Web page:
Family of Pregnant Woman Who Died in Ambulance Sues City

The family of a pregnant woman who died in an ambulance nearly two years ago is suing the city of Philadelphia as well as the city’s ambulance manufacturers and maintenance company.

In the wrongful death and infant brain injury lawsuit filed on Thursday, the family alleges that Joanne Rodriguez, a 24-year-old expecting mother, would still be alive today if the Philadelphia paramedics who arrived at her house were properly trained and had proper medical equipment.

On October 1, 2012, paramedics responded to Rodriguez’s Philadelphia home. Rodriguez, who was 9 months pregnant, was having trouble breathing after falling down the stairs. The family says she was asthmatic and on medication for a blood clot.

"I told her (dispatcher) she fell down the steps, she's 37 weeks pregnant, she's hurt, and she's lying down,” said Joanne’s aunt, Carmen Morales. “I told her she was responsive but couldn’t breathe.”

Her family says Medic 22 took three minutes to get from the firehouse to their home. Surveillance video from the family home shows the medics walking into the house without any medical equipment.

"They start looking at my niece and say 'OK ma'am I need you to sit up,'” said Morales. “My niece is telling them, 'Please, I can't breathe, I'm weak, I can't move,' and she was like, 'You need to do your part.' The EMT is telling her she needs to do her part.”

According to the  surveillance video, it took eight minutes for the medics to bring Rodriguez out of the home and another minute before the emergency workers gave her any oxygen.

After Rodriguez was loaded into the ambulance, surveillance video shows it took another seven minutes for the ambulance to leave for Temple University Hospital. Rodriguez's mother rode inside the ambulance with her daughter.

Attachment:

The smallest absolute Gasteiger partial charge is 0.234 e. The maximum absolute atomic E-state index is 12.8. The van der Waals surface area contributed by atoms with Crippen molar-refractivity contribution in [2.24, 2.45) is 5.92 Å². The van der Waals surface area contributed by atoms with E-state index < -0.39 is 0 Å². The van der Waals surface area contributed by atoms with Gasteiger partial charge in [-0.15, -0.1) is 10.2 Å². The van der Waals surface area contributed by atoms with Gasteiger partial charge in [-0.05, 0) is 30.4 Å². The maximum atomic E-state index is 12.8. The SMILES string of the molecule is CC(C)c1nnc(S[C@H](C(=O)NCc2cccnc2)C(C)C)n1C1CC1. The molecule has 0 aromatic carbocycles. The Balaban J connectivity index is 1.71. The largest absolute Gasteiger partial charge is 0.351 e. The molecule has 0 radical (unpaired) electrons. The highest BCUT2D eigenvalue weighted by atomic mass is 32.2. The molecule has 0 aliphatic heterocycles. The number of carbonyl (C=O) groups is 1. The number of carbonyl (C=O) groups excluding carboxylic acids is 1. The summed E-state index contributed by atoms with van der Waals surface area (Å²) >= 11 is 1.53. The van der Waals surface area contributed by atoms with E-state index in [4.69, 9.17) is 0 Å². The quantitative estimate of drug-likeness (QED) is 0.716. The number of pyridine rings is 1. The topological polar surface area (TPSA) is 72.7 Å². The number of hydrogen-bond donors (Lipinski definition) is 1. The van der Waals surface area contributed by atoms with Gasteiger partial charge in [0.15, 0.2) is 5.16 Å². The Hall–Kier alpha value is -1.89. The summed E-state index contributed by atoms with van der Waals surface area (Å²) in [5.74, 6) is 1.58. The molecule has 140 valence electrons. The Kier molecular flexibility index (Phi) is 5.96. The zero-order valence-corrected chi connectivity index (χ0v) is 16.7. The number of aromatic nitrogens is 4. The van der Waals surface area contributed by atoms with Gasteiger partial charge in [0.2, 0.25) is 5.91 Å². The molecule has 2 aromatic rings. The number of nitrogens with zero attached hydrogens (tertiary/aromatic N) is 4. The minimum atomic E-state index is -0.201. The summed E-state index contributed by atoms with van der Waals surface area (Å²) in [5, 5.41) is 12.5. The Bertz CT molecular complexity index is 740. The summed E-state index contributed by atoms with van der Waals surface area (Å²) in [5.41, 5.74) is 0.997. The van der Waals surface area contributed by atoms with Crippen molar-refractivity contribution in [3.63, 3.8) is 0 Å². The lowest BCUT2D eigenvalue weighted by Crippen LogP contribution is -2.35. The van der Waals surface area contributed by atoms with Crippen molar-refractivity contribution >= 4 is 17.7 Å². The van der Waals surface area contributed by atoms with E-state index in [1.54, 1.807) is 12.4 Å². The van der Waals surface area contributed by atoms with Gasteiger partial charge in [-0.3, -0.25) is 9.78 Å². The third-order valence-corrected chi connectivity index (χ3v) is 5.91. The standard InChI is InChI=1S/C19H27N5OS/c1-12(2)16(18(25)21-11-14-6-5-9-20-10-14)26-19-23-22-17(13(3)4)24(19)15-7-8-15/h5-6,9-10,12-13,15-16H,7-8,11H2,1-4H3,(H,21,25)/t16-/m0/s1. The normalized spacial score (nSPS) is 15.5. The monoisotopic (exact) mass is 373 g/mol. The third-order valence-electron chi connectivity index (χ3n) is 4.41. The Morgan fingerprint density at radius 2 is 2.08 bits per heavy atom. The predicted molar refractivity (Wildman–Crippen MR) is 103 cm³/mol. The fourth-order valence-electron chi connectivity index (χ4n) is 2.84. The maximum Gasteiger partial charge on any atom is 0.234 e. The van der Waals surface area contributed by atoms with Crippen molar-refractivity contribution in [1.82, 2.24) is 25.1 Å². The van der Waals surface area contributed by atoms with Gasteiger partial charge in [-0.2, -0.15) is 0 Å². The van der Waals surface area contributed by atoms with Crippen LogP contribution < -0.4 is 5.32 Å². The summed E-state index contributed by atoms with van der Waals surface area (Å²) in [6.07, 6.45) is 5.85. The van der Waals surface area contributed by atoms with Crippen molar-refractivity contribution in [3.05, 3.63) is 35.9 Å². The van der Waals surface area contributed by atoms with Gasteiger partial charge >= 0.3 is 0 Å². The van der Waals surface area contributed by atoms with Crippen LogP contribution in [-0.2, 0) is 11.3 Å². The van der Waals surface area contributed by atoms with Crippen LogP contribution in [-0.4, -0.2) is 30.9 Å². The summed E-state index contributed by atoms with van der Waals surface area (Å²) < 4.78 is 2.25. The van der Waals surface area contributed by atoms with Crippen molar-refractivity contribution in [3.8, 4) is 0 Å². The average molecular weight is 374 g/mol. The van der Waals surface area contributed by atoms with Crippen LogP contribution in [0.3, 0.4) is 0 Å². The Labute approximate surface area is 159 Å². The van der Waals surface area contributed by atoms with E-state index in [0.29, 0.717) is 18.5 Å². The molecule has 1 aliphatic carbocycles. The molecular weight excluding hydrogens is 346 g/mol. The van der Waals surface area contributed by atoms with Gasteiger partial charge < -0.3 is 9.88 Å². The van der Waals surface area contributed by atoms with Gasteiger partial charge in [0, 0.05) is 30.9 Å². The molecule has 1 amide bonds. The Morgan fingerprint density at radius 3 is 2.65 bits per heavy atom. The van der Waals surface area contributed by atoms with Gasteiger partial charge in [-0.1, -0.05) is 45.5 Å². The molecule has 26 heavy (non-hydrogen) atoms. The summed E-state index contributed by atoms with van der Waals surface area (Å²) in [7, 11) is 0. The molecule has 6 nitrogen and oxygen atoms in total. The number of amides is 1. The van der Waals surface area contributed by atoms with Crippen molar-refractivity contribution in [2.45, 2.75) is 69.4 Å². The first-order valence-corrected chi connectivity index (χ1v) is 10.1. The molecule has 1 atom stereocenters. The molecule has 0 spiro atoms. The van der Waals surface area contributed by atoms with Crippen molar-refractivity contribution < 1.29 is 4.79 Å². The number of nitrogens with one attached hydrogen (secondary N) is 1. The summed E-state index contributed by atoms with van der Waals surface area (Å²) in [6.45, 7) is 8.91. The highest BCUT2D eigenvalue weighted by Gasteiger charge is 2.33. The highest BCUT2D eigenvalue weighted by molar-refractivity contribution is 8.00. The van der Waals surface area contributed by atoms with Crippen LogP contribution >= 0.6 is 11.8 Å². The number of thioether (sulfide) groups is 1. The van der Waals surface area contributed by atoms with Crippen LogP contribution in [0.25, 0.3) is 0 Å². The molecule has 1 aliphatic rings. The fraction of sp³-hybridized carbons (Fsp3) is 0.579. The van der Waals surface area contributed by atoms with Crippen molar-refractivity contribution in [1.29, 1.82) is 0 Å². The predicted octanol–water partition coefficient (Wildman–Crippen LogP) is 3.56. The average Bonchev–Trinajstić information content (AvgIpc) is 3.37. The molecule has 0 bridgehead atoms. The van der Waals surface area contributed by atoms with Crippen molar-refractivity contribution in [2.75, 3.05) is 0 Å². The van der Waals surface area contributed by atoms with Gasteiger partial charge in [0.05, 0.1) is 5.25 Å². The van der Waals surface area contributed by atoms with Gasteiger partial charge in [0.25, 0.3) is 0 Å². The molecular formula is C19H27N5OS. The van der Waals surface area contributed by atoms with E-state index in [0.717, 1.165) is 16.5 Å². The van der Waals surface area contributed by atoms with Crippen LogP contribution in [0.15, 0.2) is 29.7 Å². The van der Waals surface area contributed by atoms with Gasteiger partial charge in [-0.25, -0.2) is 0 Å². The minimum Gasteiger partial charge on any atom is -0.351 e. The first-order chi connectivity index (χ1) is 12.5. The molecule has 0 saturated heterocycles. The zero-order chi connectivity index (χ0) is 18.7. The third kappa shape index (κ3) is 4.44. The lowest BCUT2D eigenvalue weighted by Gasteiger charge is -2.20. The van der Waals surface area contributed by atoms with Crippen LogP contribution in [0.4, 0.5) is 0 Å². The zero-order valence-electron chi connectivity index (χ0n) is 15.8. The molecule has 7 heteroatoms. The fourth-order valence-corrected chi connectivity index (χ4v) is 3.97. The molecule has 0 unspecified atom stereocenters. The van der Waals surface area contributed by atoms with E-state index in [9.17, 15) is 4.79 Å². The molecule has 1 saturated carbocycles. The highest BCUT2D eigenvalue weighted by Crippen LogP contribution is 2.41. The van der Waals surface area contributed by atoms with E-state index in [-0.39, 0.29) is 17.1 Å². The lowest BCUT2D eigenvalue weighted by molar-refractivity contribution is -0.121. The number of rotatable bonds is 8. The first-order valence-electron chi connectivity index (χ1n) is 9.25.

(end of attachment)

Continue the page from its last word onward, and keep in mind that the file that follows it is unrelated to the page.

A Fire Department investigation determined it was a total of 20 minutes from the time the medics arrived at the family's house, until reaching Temple University Hospital. Once they arrived, the family says the medics realized the ambulance doors were stuck.

"The EMT says 'Oh my God',” said Morales. “Her heart stops beating, that's when they arrive to the hospital. The other EMT goes around to open the doors, they can't open the doors, the doors are stuck.”

Her aunt says the medics tried to get the door open from the inside and outside. It wasn't until an officer from Temple University Hospital came out to help that they opened the doors.

The Fire Department's investigation found that Rodriguez was stuck for about three and a half minutes, during which a doctor was able to get inside the ambulance through a side door and start working on her. Rodriguez died before they could get her inside the hospital.

Autopsy results found she died of natural causes. Rodriguez's baby, Xavier, was delivered in an emergency cesarean section. The family says the baby suffered a traumatic brain injury as a result.

Her family believes Joanne would still be alive if she had received the urgent care she needed.

"If they would have come here better trained, with all their equipment, oxygen on time, yes, she would have been maybe in the hospital still, but alive," said Morales.

NBC10’s initial report in 2011 triggered a 2 1/2-month internal investigation. On January 8, 2013, Bill Gault, the President of Firefighter’s Union Local 22 announced that both paramedics involved in the incident were suspended for two days.

NBC10 filed a request for the 911 tapes and the incident printout patient care report under the “Right to Know” act. The city denied both requests. City officials claimed 911 tapes, by state law, are exempt from disclosure. They also said they couldn’t release the incident printout or patient care report because of patient confidentiality.

Last year, the Rodriguez family said they were “disappointed” with the city’s decision to not release the 911 recording. They also said they made similar requests which were also denied.

The Rodriguez family will officially announce their lawsuit during a press conference in Center City starting at 1 p.m. The family also plans to share newly released copies of the 911 call, newly released copies of the medics’ response calls, internal investigation documents and photos of Joanne and Xavier.

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